A study by Unity Marketing, a market research group that specializes in affluent consumers, thinks the spending habits of millennials, according to this article from USA Today, will change the luxury goods landscape in the coming years.
Depending on who you ask, millennials are either completely innovative or just way too into themselves. But one thing seems inevitable: They’re set to be the chief influence on the consumer landscape for the next few decades.
Also referred to as Generation Y, millennials are roughly categorized as anyone born between the early 1980s and early 2000s, according to the article.
Currently responsible for over $800 billion in yearly sales in the United States alone, the not-so-affluent generation is set to shake up the status quo when its members reach their peak earning years around 2020.
While manufacturers from the past would normally celebrate when a generation reaches their financial-coming-of-age, since it signals the rise of a new wealthy consumer class, the outlook is looking pretty bleak for 21st century businesses.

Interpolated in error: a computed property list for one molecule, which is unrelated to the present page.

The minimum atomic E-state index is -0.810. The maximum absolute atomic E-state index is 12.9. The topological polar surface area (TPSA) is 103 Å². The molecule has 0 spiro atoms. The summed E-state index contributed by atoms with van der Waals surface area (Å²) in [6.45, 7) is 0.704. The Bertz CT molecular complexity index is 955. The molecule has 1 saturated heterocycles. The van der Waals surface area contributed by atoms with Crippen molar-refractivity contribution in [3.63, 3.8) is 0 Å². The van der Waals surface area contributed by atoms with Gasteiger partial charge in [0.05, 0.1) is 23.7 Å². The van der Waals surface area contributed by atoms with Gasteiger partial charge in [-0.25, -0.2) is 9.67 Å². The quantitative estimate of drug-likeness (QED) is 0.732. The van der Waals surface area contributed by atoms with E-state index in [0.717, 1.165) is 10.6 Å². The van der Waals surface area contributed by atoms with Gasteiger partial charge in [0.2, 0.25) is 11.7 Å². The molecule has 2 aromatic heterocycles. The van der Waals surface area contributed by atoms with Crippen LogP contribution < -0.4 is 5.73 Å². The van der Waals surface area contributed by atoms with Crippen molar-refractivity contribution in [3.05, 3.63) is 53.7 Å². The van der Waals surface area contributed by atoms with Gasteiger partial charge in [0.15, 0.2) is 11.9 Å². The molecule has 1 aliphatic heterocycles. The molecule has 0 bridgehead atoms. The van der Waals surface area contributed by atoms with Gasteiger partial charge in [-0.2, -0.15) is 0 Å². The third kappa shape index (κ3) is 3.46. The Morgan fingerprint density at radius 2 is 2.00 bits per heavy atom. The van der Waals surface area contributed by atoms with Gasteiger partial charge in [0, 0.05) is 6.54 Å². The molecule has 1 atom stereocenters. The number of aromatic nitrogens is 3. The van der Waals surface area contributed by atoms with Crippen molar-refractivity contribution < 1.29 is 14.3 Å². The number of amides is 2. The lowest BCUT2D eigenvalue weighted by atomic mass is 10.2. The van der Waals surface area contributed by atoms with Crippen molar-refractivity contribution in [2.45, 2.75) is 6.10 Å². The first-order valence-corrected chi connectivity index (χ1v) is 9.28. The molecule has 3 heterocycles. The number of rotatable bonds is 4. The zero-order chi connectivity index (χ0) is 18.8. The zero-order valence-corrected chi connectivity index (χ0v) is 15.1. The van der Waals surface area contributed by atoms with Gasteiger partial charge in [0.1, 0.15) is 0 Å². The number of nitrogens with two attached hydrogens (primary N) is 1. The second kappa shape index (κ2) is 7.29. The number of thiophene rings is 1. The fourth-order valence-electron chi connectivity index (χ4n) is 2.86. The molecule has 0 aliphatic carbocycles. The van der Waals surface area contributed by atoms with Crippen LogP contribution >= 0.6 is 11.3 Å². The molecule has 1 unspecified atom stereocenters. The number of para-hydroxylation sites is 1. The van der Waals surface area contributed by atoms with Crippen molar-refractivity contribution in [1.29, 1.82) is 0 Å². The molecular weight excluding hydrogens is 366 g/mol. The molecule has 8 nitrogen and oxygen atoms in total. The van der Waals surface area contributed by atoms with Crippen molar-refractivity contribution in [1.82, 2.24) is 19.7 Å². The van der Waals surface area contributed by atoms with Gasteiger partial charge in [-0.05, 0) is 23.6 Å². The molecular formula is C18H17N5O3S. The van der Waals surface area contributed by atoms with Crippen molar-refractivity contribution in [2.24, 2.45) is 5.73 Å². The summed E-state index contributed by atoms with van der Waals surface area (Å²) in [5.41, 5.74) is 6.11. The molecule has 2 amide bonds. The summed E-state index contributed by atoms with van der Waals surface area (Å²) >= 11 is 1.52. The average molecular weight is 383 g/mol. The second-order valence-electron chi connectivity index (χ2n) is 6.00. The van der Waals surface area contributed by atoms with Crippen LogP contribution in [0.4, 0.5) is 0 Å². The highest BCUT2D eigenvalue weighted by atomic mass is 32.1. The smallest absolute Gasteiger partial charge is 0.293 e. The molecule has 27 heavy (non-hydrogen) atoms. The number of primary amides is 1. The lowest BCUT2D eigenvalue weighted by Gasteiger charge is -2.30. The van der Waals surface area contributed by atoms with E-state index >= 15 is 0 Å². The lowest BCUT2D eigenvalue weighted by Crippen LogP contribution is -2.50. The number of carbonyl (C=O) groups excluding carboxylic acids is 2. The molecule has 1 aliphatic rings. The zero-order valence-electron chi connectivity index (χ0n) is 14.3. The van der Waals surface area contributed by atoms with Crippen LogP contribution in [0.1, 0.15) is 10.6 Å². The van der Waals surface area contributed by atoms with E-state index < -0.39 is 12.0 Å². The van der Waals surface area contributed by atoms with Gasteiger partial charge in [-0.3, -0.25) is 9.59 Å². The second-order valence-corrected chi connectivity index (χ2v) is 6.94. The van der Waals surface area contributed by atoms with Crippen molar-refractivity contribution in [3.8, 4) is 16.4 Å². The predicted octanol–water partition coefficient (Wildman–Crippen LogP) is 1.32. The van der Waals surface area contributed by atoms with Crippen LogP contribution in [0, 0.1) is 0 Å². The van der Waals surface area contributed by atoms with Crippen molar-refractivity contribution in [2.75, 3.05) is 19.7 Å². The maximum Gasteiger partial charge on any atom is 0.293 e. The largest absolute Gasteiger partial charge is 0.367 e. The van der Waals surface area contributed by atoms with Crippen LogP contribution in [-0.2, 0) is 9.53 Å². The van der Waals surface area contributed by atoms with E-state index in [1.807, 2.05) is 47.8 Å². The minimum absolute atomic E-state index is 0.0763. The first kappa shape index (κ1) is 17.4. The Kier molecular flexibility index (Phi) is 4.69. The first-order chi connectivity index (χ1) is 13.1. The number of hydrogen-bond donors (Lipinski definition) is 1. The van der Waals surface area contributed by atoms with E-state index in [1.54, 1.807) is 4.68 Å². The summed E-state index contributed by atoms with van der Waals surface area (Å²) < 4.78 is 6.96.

The study determined that millennials will differ from previous generations when it comes to more extravagant items, even going so far as to reject such established status symbols. Instead, they may place emphasis on earned as opposed to purchased status.
Consequentially, the term “luxury” will inevitably lose a great deal of its power in the consumer industry. Millennials regard the word as a marketing tool, not a guarantee of quality.
Now, manufacturers will have to convince these new shoppers that their top-shelf goods are indeed worth the additional cost. That should be interesting.
Millennials also place more value on their personal time than the generations that came before them. That means they may not choose to work every weekend and sometimes prefer to spend less time clocked-in, even if it means making less money. As a result, they’ll have less disposable income for high-end goods like a flashy stove or luxury refrigerator.
Finally, millennials are more likely to let ethical, environmental, and social values drive their consumption habits. This trend is already causing changes in advertising across numerous industries.
There are signs that companies are already preparing for the changes in consumer habits the next generation will bring. GE, for example, recently unveiled its Artistry line. This series of high-end appliances was designed by 27-year-old designer Tomas DeLuna, with the express purpose of courting millennial buyers.
It’s impossible to know what the future has in store for the luxury goods market, but one thing is unavoidable: Manufacturers will need to adapt.